#EmptyShelf19: May

This month I read: Beyond Words: Illness and the Limits of Expression by Kathlyn Conway My rating: 4 of 5 stars I’m looking at interrogating my own writing about my experiences of cancer, and there was a lot of interesting material in this book. I read more deeply the first half, reading somewhat faster the second half. Conway covers a huge number of writers who are writing about various/chronic illnesses (including cancer) and the struggles…

#EmptyShelf19: March

This month I've read that: Late Fragments: Everything I Want to Tell You by Kate Gross My rating: 5 of 5 stars I only meant to start this book, but I finished it in one sitting. A really lively book, with much humour and insight into the life of a woman (younger than me) writing near the end of her time. Following hard on reading Rachael Bland’s book, there’s a challenge to live well, to…

#EmptyShelf19: February

So this month I've been reading: Cancer: A Pilgrim Companion by Gillian Straine My rating: 5 of 5 stars This is a powerful book, mixing faith, science and cancer, giving a sense of hope - and definitely a recognition of shared suffering as part of the ‘cancer club’. Cancer is seen as a pilgrimage - part of life’s greater pilgrimage. Lots of helpful extracts from other texts (including the Bible obviously), and insights into Gillian’s…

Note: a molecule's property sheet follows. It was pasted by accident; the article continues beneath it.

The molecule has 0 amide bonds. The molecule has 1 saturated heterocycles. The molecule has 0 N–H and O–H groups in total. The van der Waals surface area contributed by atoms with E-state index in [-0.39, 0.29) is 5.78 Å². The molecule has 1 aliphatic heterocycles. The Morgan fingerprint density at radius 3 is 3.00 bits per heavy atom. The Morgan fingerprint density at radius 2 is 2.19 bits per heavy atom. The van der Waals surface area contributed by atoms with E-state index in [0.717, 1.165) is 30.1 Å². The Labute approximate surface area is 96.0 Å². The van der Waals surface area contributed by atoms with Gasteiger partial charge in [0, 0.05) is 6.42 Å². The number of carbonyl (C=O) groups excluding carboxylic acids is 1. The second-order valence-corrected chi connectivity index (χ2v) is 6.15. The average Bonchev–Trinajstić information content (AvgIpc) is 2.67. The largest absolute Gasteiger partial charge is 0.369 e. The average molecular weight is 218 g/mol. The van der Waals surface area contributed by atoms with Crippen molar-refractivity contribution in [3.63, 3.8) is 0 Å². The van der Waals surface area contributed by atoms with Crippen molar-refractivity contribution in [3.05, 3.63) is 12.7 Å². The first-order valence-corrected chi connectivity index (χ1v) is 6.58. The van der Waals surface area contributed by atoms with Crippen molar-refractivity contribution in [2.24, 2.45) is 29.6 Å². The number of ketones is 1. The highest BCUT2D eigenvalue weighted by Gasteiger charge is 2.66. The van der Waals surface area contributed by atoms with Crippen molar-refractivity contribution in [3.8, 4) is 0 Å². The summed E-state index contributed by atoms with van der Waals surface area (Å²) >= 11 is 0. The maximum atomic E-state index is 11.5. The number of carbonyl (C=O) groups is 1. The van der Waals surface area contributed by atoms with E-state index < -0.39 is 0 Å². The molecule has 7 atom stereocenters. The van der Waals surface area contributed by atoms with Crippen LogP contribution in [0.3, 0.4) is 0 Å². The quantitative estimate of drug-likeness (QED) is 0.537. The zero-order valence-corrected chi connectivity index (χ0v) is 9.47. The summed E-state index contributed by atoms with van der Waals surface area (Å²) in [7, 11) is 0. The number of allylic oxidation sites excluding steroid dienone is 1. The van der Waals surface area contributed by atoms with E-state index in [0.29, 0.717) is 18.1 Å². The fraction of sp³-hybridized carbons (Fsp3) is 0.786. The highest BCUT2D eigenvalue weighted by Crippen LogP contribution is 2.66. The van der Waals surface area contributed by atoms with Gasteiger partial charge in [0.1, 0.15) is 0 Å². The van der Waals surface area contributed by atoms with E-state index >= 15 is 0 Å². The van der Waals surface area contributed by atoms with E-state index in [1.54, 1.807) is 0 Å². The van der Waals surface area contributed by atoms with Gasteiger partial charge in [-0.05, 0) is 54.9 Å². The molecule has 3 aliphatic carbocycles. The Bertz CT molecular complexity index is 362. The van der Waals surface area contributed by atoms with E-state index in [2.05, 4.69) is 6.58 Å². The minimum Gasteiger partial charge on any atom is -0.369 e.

#EmptyShelf19: January Reads

So this month, I read the following: With the End in Mind: Dying, Death, and Wisdom in an Age of Denial by Kathryn Mannix My rating: 5 of 5 stars This book came recommended by the #YouMeBigC podcast, within their episode on ‘death’ (not passing on, etc), and also in Instagram @thecancerchrons reckoned it was one of the best books she’d ever read, so I downloaded it from the library! I found it powerful, gentle,…

#EmptyShelf18: December Reads

The Improbability of Love by Hannah Mary Rothschild My rating: 3 of 5 stars I found this a pretty enjoyable book - there were bits of it that felt a bit mish-mashy, and there were slightly too many characters to keep track of, and the ending felt a bit abrupt after so many pages. The characters, however, were interesting, and the insights into the world of fine/high art were definitely fascinating (but not too bogged…